NEW YORK ( TheStreet) -- Benchmark indices had an anticlimactic day after a record-breaking run over Wednesday's session. Markets slowed down to digest payrolls and factory orders data and watched closely for hints from Federal Reserve Chair Janet Yellen on monetary policy.
After flirting with a 17,000-level a day earlier, the Dow Jones Industrial Average nudged 0.12% higher to 16,976.24, while the S&P 500 added 0.07% to 1,974.61 and the Nasdaq slipped 0.02% to 4,457.73.
But whether it makes it to 17,000 or not, Wells Fargo analyst Scott L. Wren reminds investors it's just a number. In a note, Wren wrote, "This is not a technical trading level that looks important on the price charts. It is more of a psychological level."
What's important, then, is the underlying fundamentals of the market which sparked that kind of rally. This week, though shortened, has been a bounty of strong data including stronger-than-expected housing data, Chinese manufacturing recording expansion for the first time this year and payrolls climbing at a steeper rate than forecast.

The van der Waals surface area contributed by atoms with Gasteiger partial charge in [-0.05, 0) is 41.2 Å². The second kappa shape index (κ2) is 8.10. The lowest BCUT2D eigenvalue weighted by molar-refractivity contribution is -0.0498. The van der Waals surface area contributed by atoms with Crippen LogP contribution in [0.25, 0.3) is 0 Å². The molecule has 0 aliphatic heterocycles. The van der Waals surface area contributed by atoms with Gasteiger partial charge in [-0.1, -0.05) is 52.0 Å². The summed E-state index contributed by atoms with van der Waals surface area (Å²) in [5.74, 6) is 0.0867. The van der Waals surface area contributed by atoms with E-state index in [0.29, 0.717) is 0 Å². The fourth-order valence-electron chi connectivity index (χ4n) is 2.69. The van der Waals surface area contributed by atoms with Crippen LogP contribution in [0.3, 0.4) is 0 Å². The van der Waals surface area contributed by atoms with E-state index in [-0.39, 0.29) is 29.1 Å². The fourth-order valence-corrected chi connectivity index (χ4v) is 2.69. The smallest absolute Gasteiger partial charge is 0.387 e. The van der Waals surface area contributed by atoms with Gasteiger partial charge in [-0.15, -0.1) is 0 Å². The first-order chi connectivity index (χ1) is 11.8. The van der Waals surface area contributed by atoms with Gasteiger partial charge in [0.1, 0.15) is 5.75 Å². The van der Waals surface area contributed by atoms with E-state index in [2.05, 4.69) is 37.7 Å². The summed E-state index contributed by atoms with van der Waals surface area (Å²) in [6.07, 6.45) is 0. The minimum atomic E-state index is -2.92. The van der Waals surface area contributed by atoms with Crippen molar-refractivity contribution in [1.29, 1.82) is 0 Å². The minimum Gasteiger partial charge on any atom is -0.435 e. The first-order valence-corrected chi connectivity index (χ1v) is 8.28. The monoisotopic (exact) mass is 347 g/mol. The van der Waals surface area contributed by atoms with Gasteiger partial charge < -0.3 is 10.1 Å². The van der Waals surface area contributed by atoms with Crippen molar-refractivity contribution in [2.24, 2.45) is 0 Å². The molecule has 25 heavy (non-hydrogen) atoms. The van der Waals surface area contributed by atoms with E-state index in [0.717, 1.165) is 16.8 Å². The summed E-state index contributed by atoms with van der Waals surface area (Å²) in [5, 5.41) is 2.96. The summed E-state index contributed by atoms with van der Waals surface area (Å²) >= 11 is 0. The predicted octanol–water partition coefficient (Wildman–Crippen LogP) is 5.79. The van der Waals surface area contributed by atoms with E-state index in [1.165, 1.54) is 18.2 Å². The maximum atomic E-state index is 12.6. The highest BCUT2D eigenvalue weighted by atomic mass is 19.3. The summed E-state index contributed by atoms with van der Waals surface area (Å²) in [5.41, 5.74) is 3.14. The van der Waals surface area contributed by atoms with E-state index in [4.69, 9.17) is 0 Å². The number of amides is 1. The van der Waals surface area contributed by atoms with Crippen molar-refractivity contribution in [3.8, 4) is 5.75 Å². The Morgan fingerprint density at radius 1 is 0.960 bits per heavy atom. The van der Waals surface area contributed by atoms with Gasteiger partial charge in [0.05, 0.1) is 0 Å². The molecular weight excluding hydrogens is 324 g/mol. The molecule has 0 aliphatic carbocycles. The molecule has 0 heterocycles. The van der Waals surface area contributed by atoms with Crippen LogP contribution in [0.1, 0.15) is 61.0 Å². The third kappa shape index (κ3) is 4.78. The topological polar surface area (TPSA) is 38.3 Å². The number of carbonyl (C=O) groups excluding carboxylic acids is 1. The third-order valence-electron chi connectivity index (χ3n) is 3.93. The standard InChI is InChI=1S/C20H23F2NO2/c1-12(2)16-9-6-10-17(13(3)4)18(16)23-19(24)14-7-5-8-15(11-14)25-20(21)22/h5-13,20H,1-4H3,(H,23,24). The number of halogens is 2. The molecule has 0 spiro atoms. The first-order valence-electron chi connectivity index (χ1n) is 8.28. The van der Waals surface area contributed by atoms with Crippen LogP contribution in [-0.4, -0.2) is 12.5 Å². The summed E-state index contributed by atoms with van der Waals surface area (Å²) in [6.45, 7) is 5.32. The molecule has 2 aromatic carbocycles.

This snapshot of an economy in recovery lends to high hopes the market is on the cusp of even better earnings for the remainder of 2014.
"Corporate earnings are going to be the highest level ever this year, so the S&P should be the highest level ever this year. I don't think it's going to be a 30% year but a 9% to 10% year," Karyn Cavanaugh, senior market strategist at Voya Investment Management, told TheStreet. "If corporations continue to do better, then the market is going to grind higher and we've seen that this year."